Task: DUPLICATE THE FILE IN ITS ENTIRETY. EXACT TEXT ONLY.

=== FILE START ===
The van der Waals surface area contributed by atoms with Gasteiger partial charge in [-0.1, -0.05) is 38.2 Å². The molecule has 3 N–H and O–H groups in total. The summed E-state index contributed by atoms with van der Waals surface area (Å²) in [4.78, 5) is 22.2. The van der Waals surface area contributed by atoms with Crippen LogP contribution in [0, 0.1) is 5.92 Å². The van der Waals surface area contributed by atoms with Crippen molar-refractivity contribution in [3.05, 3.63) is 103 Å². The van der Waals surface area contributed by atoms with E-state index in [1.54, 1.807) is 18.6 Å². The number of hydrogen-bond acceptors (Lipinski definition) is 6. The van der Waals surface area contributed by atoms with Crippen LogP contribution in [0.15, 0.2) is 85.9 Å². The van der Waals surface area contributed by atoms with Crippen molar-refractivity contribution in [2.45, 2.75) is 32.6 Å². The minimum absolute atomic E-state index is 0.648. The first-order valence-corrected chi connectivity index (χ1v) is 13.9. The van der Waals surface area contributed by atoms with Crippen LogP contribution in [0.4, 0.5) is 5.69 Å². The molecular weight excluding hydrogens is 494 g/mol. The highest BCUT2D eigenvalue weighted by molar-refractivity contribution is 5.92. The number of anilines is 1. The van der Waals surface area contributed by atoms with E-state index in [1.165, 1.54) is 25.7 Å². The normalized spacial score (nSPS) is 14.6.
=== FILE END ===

The van der Waals surface area contributed by atoms with Gasteiger partial charge in [-0.1, -0.05) is 38.2 Å². The molecule has 3 N–H and O–H groups in total. The summed E-state index contributed by atoms with van der Waals surface area (Å²) in [4.78, 5) is 22.2. The van der Waals surface area contributed by atoms with Crippen LogP contribution in [0, 0.1) is 5.92 Å². The van der Waals surface area contributed by atoms with Crippen molar-refractivity contribution in [3.05, 3.63) is 103 Å². The van der Waals surface area contributed by atoms with E-state index in [1.54, 1.807) is 18.6 Å². The number of hydrogen-bond acceptors (Lipinski definition) is 6. The van der Waals surface area contributed by atoms with Crippen LogP contribution in [0.15, 0.2) is 85.9 Å². The van der Waals surface area contributed by atoms with Crippen molar-refractivity contribution in [2.45, 2.75) is 32.6 Å². The minimum absolute atomic E-state index is 0.648. The first-order valence-corrected chi connectivity index (χ1v) is 13.9. The van der Waals surface area contributed by atoms with Crippen LogP contribution in [0.4, 0.5) is 5.69 Å². The molecular weight excluding hydrogens is 494 g/mol. The highest BCUT2D eigenvalue weighted by molar-refractivity contribution is 5.92. The number of anilines is 1. The van der Waals surface area contributed by atoms with E-state index in [1.165, 1.54) is 25.7 Å². The normalized spacial score (nSPS) is 14.6.